I think Team Fortress 2 is the absolute worst offender. Valve gets praise for all the free updates they release, but no one mentions how they charge $15 for an in game hat. Yes one HAT, is $15 – which was the price of the game before it was made free-to-play. If you go into the item store each weapon is at least $1, and some are over $5. The hats are so much worse, they do nothing, and they arent even being sold in limited numbers. Its $5-15 for one freaking texture. Its such a price gouge and if i was a player I would be very offended.

    Of course these EVE riots were over even worse gouging, with one of the in game items, a monocle  costing $65 USD. I really cant believe anyone at CCP would think it is fair to charge that much for a few lines of code.

    • Well if a monocle would cost that much imagine how much 1 glasses would cost on that game. But I do agree with that it’s getting way out of control when it comes to redicilous prices when it comes to microtransactions. If you where aware when soul calibur IV where launched the PS3 version had darth vader and the 360 had yoda as a special character the twist was the both game had the characters in the disc. but to make yoda selectable on ps3 version you have to fork over your hard earned cash to just play as yoda on ps3. Because of that I never bought the game.

  • ScreenWipe

    Riot? I’d call it more of a scuffle, 1k pilots protesting in main trade hub, while 54k other pilots took no notice.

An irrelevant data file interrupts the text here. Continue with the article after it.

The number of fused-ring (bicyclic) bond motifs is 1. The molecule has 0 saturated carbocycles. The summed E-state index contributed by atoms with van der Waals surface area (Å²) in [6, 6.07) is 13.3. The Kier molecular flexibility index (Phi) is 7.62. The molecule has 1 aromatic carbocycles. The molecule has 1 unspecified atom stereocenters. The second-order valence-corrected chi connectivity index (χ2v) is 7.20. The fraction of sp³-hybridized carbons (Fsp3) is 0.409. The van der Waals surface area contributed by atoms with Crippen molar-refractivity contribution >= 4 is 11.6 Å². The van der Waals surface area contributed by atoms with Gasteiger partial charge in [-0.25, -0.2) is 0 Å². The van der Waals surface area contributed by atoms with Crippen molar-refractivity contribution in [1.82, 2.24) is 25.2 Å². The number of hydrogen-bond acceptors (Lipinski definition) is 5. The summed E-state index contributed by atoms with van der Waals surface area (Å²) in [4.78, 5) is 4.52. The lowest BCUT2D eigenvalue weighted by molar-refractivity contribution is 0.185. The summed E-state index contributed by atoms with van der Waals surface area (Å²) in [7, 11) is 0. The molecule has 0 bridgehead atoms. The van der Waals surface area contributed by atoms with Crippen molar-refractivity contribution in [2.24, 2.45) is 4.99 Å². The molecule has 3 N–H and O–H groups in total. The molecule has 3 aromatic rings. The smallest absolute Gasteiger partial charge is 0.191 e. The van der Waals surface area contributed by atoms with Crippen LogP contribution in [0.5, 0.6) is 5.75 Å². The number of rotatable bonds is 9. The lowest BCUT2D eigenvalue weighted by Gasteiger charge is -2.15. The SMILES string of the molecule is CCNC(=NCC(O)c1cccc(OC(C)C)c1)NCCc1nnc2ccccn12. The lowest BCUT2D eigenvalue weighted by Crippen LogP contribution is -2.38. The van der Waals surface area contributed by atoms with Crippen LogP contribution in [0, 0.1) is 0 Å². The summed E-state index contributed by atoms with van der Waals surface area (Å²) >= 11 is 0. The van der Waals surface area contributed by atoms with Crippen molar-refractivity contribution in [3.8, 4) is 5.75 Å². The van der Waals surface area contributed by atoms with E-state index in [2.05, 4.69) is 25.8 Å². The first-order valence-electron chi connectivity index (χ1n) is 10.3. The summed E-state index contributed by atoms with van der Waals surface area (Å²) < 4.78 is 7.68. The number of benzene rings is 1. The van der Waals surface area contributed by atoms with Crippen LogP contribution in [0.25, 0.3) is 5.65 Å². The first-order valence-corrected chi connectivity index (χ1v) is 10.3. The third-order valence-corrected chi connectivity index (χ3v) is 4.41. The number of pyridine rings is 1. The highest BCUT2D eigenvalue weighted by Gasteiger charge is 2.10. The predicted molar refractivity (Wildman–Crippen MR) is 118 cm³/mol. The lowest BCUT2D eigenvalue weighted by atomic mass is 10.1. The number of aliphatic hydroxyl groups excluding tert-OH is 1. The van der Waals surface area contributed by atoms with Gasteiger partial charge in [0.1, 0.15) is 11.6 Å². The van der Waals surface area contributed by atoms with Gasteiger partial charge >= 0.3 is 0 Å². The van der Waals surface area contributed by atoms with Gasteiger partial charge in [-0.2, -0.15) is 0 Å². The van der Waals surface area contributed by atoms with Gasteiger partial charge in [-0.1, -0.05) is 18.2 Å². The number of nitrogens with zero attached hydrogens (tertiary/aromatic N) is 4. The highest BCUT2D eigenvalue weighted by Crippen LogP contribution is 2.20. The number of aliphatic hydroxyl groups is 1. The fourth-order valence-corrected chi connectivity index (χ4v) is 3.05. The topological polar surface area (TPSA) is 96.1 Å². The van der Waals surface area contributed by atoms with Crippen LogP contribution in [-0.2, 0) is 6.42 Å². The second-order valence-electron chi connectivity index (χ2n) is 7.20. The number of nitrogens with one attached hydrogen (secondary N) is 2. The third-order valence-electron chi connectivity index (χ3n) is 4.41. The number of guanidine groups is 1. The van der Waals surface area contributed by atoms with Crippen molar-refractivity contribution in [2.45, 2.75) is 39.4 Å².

6k pilots threatening to quit, from 300k subscribers, it’s only a mere fraction, get your facts right before posting dribble.

    Micro Transactions are the future of MMO, Change is good, if you cant handle it, you might as well go play zuma blitz on facebook.

    • Anonymous

      While Ryan may have been misleading by saying it involved “large groups of people”, its still a notable event. How often do any players get together in game to protest? Hardly ever. 1000 people actually doing something to show their feelings about the games changes is a great community event. Maybe only 1000 people actually participated but by viewing the forums its obvious many more people are not happy with the new changes.

      And CCP agrees since they are holding a meeting to discuses the changes they have made.

  • Grybeard

    The trade hubs in eve are capped. Jita at least is capped at 1800 ppl. In the early states of the protest thee were able to reach that cap and prevent pilots from entering jita. This did cause problems with the market.

    A big reason ccp is suggesting this us due to the fact a lot of people have been playing the game for over 7 years. This causes newer players to be at a significant disadvantage. Adding microtransactions that boost stats help new players get upbringing speed faster. This is what they have done in the past with accelerated skill points in the first 2 mil.

    I still do not agree though. It’d bad enough there is already a rmt market that was exploited in order for DRF and PL to steamroll the NC.

    • Grybeard

      Stupid auto correct.

  • Darkhour

    I really hope that D3 doesnt have these, one of the things i always loved about blizzard games, up to WoW of course, was that they were free to play. And Bliz has promised that D3 will be free on Now i understand this is one way to combat gold sellers, but the prices are kinda rediculous, in responce to the Xbox Market comments, ya map packs are “fairly” priced, but have you looked at how much some of the avatar items cost, or arcade games? Gold Farmers are a problem, micro transactions are just one way to combat them, but at the end of the day they are still just annother subscription to the game. 
    There hopefully will come some sort of middle ground. Perhaps a level based monthly allowance that can be purchased.